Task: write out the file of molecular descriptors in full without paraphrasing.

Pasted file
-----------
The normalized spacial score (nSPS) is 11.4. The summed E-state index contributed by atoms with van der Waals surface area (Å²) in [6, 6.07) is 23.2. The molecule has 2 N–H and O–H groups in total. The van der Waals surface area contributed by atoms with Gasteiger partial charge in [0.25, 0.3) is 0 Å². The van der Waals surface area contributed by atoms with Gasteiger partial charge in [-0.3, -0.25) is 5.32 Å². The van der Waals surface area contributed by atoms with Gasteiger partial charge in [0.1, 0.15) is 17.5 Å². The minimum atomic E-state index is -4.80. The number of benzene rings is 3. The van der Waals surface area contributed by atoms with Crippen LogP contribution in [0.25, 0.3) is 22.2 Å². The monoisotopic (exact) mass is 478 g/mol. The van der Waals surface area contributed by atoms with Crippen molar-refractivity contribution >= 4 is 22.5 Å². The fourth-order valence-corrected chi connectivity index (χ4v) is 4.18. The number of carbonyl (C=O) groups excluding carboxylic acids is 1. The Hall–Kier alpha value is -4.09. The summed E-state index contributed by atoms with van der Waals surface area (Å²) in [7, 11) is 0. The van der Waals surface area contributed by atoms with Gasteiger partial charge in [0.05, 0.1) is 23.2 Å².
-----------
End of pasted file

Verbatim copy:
The normalized spacial score (nSPS) is 11.4. The summed E-state index contributed by atoms with van der Waals surface area (Å²) in [6, 6.07) is 23.2. The molecule has 2 N–H and O–H groups in total. The van der Waals surface area contributed by atoms with Gasteiger partial charge in [0.25, 0.3) is 0 Å². The van der Waals surface area contributed by atoms with Gasteiger partial charge in [-0.3, -0.25) is 5.32 Å². The van der Waals surface area contributed by atoms with Gasteiger partial charge in [0.1, 0.15) is 17.5 Å². The minimum atomic E-state index is -4.80. The number of benzene rings is 3. The van der Waals surface area contributed by atoms with Crippen LogP contribution in [0.25, 0.3) is 22.2 Å². The monoisotopic (exact) mass is 478 g/mol. The van der Waals surface area contributed by atoms with Crippen molar-refractivity contribution >= 4 is 22.5 Å². The fourth-order valence-corrected chi connectivity index (χ4v) is 4.18. The number of carbonyl (C=O) groups excluding carboxylic acids is 1. The Hall–Kier alpha value is -4.09. The summed E-state index contributed by atoms with van der Waals surface area (Å²) in [7, 11) is 0. The van der Waals surface area contributed by atoms with Gasteiger partial charge in [0.05, 0.1) is 23.2 Å².